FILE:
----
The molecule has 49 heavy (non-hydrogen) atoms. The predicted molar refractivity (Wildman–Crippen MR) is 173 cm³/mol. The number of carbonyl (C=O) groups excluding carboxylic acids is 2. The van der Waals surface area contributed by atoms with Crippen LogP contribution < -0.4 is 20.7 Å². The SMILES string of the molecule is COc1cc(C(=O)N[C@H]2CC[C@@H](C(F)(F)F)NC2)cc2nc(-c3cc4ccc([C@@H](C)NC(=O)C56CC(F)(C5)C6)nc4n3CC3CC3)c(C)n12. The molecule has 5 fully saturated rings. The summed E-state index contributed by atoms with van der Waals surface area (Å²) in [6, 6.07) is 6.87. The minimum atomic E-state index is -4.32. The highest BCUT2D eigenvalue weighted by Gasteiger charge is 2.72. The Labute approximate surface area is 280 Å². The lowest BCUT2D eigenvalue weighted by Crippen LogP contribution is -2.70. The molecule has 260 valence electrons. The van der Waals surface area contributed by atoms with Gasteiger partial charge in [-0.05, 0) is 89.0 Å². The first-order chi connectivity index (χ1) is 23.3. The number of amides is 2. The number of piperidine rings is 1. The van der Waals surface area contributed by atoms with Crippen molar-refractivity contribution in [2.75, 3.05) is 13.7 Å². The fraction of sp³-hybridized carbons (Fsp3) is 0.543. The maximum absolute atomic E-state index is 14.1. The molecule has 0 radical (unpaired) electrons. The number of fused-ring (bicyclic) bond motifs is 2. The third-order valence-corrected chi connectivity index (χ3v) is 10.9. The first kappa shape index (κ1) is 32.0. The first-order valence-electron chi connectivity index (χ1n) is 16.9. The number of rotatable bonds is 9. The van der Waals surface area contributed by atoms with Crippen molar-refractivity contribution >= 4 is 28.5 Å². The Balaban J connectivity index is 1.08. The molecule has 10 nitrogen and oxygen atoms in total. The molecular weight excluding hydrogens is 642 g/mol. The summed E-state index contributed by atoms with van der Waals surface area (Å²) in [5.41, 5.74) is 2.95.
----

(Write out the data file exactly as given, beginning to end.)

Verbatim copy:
The molecule has 49 heavy (non-hydrogen) atoms. The predicted molar refractivity (Wildman–Crippen MR) is 173 cm³/mol. The number of carbonyl (C=O) groups excluding carboxylic acids is 2. The van der Waals surface area contributed by atoms with Crippen LogP contribution < -0.4 is 20.7 Å². The SMILES string of the molecule is COc1cc(C(=O)N[C@H]2CC[C@@H](C(F)(F)F)NC2)cc2nc(-c3cc4ccc([C@@H](C)NC(=O)C56CC(F)(C5)C6)nc4n3CC3CC3)c(C)n12. The molecule has 5 fully saturated rings. The summed E-state index contributed by atoms with van der Waals surface area (Å²) in [6, 6.07) is 6.87. The minimum atomic E-state index is -4.32. The highest BCUT2D eigenvalue weighted by Gasteiger charge is 2.72. The Labute approximate surface area is 280 Å². The lowest BCUT2D eigenvalue weighted by Crippen LogP contribution is -2.70. The molecule has 260 valence electrons. The van der Waals surface area contributed by atoms with Gasteiger partial charge in [-0.05, 0) is 89.0 Å². The first-order chi connectivity index (χ1) is 23.3. The number of amides is 2. The number of piperidine rings is 1. The van der Waals surface area contributed by atoms with Crippen molar-refractivity contribution in [2.75, 3.05) is 13.7 Å². The fraction of sp³-hybridized carbons (Fsp3) is 0.543. The maximum absolute atomic E-state index is 14.1. The molecule has 0 radical (unpaired) electrons. The number of fused-ring (bicyclic) bond motifs is 2. The third-order valence-corrected chi connectivity index (χ3v) is 10.9. The first kappa shape index (κ1) is 32.0. The first-order valence-electron chi connectivity index (χ1n) is 16.9. The number of rotatable bonds is 9. The van der Waals surface area contributed by atoms with Crippen molar-refractivity contribution >= 4 is 28.5 Å². The Balaban J connectivity index is 1.08. The molecule has 10 nitrogen and oxygen atoms in total. The molecular weight excluding hydrogens is 642 g/mol. The summed E-state index contributed by atoms with van der Waals surface area (Å²) in [5.41, 5.74) is 2.95.